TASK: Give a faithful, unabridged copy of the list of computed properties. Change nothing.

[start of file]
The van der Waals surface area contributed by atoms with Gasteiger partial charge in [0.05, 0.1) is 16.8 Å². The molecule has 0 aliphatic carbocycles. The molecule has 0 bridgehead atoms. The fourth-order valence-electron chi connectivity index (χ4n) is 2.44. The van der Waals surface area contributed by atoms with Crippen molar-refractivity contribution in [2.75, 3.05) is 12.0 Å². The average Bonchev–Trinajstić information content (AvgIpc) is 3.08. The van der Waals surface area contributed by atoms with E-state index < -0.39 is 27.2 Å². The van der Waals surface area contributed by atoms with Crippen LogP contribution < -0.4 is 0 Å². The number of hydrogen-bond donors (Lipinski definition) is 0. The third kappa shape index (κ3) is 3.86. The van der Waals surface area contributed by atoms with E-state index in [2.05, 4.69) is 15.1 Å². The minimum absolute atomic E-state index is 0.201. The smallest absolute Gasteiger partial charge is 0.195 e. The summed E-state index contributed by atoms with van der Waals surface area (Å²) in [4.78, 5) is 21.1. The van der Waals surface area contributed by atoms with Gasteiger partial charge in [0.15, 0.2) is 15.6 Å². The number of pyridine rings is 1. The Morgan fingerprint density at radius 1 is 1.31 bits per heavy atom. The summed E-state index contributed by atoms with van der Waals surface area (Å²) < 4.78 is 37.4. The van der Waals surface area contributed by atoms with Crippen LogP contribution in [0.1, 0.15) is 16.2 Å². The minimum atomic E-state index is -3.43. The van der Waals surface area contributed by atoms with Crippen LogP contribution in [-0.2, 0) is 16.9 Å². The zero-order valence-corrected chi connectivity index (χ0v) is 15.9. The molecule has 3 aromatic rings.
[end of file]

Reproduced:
The van der Waals surface area contributed by atoms with Gasteiger partial charge in [0.05, 0.1) is 16.8 Å². The molecule has 0 aliphatic carbocycles. The molecule has 0 bridgehead atoms. The fourth-order valence-electron chi connectivity index (χ4n) is 2.44. The van der Waals surface area contributed by atoms with Crippen molar-refractivity contribution in [2.75, 3.05) is 12.0 Å². The average Bonchev–Trinajstić information content (AvgIpc) is 3.08. The van der Waals surface area contributed by atoms with E-state index < -0.39 is 27.2 Å². The van der Waals surface area contributed by atoms with Crippen LogP contribution < -0.4 is 0 Å². The number of hydrogen-bond donors (Lipinski definition) is 0. The third kappa shape index (κ3) is 3.86. The van der Waals surface area contributed by atoms with E-state index in [2.05, 4.69) is 15.1 Å². The minimum absolute atomic E-state index is 0.201. The smallest absolute Gasteiger partial charge is 0.195 e. The summed E-state index contributed by atoms with van der Waals surface area (Å²) in [4.78, 5) is 21.1. The van der Waals surface area contributed by atoms with Gasteiger partial charge in [0.15, 0.2) is 15.6 Å². The number of pyridine rings is 1. The Morgan fingerprint density at radius 1 is 1.31 bits per heavy atom. The summed E-state index contributed by atoms with van der Waals surface area (Å²) < 4.78 is 37.4. The van der Waals surface area contributed by atoms with Crippen LogP contribution in [0.1, 0.15) is 16.2 Å². The minimum atomic E-state index is -3.43. The van der Waals surface area contributed by atoms with Crippen LogP contribution in [-0.2, 0) is 16.9 Å². The zero-order valence-corrected chi connectivity index (χ0v) is 15.9. The molecule has 3 aromatic rings.